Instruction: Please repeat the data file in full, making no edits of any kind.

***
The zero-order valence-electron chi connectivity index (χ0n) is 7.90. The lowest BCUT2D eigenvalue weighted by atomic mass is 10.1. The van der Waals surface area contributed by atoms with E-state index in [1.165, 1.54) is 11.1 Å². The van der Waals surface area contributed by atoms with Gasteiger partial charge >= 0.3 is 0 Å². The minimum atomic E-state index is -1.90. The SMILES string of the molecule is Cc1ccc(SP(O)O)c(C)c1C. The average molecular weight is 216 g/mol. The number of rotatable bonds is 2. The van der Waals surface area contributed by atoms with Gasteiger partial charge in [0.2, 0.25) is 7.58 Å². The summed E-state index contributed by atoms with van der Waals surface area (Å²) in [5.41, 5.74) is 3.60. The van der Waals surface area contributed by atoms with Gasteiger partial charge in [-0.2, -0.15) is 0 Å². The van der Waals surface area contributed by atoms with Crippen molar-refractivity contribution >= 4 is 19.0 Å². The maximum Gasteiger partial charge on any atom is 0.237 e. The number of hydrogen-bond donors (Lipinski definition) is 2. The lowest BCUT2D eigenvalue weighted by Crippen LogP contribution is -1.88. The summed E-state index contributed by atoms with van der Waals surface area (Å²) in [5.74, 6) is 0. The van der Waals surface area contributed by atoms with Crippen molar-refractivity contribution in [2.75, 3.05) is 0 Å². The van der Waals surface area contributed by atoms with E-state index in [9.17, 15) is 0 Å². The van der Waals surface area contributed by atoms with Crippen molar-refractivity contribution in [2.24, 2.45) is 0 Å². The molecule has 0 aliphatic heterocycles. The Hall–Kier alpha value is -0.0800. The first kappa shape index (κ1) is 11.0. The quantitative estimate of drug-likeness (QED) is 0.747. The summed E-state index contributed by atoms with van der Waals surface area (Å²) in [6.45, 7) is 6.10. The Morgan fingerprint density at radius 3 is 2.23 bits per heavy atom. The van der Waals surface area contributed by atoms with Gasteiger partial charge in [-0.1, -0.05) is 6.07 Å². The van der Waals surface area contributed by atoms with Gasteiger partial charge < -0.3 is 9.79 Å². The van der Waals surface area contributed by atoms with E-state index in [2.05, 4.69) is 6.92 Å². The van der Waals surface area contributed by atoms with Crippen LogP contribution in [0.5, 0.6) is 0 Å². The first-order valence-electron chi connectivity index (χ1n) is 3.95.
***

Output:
The zero-order valence-electron chi connectivity index (χ0n) is 7.90. The lowest BCUT2D eigenvalue weighted by atomic mass is 10.1. The van der Waals surface area contributed by atoms with E-state index in [1.165, 1.54) is 11.1 Å². The van der Waals surface area contributed by atoms with Gasteiger partial charge >= 0.3 is 0 Å². The minimum atomic E-state index is -1.90. The SMILES string of the molecule is Cc1ccc(SP(O)O)c(C)c1C. The average molecular weight is 216 g/mol. The number of rotatable bonds is 2. The van der Waals surface area contributed by atoms with Gasteiger partial charge in [0.2, 0.25) is 7.58 Å². The summed E-state index contributed by atoms with van der Waals surface area (Å²) in [5.41, 5.74) is 3.60. The van der Waals surface area contributed by atoms with Gasteiger partial charge in [-0.2, -0.15) is 0 Å². The van der Waals surface area contributed by atoms with Crippen molar-refractivity contribution >= 4 is 19.0 Å². The maximum Gasteiger partial charge on any atom is 0.237 e. The number of hydrogen-bond donors (Lipinski definition) is 2. The lowest BCUT2D eigenvalue weighted by Crippen LogP contribution is -1.88. The summed E-state index contributed by atoms with van der Waals surface area (Å²) in [5.74, 6) is 0. The van der Waals surface area contributed by atoms with Crippen molar-refractivity contribution in [2.75, 3.05) is 0 Å². The van der Waals surface area contributed by atoms with E-state index in [9.17, 15) is 0 Å². The van der Waals surface area contributed by atoms with Crippen molar-refractivity contribution in [2.24, 2.45) is 0 Å². The molecule has 0 aliphatic heterocycles. The Hall–Kier alpha value is -0.0800. The first kappa shape index (κ1) is 11.0. The quantitative estimate of drug-likeness (QED) is 0.747. The summed E-state index contributed by atoms with van der Waals surface area (Å²) in [6.45, 7) is 6.10. The Morgan fingerprint density at radius 3 is 2.23 bits per heavy atom. The van der Waals surface area contributed by atoms with Gasteiger partial charge in [-0.1, -0.05) is 6.07 Å². The van der Waals surface area contributed by atoms with Gasteiger partial charge < -0.3 is 9.79 Å². The van der Waals surface area contributed by atoms with E-state index in [2.05, 4.69) is 6.92 Å². The van der Waals surface area contributed by atoms with Crippen LogP contribution in [0.5, 0.6) is 0 Å². The first-order valence-electron chi connectivity index (χ1n) is 3.95.